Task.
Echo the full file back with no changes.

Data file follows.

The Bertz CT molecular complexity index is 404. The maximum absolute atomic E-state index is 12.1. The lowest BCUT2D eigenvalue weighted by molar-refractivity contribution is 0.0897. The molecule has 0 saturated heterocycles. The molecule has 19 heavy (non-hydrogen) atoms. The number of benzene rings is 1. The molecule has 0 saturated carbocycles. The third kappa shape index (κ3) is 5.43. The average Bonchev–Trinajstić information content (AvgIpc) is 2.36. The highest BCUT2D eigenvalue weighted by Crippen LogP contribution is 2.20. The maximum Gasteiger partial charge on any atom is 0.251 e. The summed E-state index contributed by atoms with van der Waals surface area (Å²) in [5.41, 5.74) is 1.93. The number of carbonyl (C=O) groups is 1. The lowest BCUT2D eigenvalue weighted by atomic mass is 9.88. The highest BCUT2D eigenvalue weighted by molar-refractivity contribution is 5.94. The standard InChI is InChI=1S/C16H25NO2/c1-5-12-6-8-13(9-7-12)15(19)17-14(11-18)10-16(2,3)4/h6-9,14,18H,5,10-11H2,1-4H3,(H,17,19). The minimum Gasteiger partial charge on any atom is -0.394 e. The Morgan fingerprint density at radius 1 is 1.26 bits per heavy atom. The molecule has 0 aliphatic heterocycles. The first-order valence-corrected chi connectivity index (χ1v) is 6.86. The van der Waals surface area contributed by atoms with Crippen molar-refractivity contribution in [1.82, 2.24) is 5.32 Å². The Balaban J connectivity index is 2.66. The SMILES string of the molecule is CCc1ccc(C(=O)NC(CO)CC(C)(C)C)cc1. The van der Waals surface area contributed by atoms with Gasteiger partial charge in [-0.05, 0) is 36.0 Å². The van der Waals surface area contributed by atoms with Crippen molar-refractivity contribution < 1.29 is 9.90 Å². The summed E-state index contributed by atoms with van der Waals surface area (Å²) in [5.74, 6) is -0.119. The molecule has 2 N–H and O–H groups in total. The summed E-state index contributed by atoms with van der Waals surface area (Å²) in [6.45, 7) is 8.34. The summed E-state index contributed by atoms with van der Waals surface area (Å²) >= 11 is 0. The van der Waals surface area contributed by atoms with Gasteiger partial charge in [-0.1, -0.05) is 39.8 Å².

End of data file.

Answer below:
The Bertz CT molecular complexity index is 404. The maximum absolute atomic E-state index is 12.1. The lowest BCUT2D eigenvalue weighted by molar-refractivity contribution is 0.0897. The molecule has 0 saturated heterocycles. The molecule has 19 heavy (non-hydrogen) atoms. The number of benzene rings is 1. The molecule has 0 saturated carbocycles. The third kappa shape index (κ3) is 5.43. The average Bonchev–Trinajstić information content (AvgIpc) is 2.36. The highest BCUT2D eigenvalue weighted by Crippen LogP contribution is 2.20. The maximum Gasteiger partial charge on any atom is 0.251 e. The summed E-state index contributed by atoms with van der Waals surface area (Å²) in [5.41, 5.74) is 1.93. The number of carbonyl (C=O) groups is 1. The lowest BCUT2D eigenvalue weighted by atomic mass is 9.88. The highest BCUT2D eigenvalue weighted by molar-refractivity contribution is 5.94. The standard InChI is InChI=1S/C16H25NO2/c1-5-12-6-8-13(9-7-12)15(19)17-14(11-18)10-16(2,3)4/h6-9,14,18H,5,10-11H2,1-4H3,(H,17,19). The minimum Gasteiger partial charge on any atom is -0.394 e. The Morgan fingerprint density at radius 1 is 1.26 bits per heavy atom. The molecule has 0 aliphatic heterocycles. The first-order valence-corrected chi connectivity index (χ1v) is 6.86. The van der Waals surface area contributed by atoms with Crippen molar-refractivity contribution in [1.82, 2.24) is 5.32 Å². The Balaban J connectivity index is 2.66. The SMILES string of the molecule is CCc1ccc(C(=O)NC(CO)CC(C)(C)C)cc1. The van der Waals surface area contributed by atoms with Gasteiger partial charge in [-0.05, 0) is 36.0 Å². The van der Waals surface area contributed by atoms with Crippen molar-refractivity contribution < 1.29 is 9.90 Å². The summed E-state index contributed by atoms with van der Waals surface area (Å²) in [5.74, 6) is -0.119. The molecule has 2 N–H and O–H groups in total. The summed E-state index contributed by atoms with van der Waals surface area (Å²) in [6.45, 7) is 8.34. The summed E-state index contributed by atoms with van der Waals surface area (Å²) >= 11 is 0. The van der Waals surface area contributed by atoms with Gasteiger partial charge in [-0.1, -0.05) is 39.8 Å².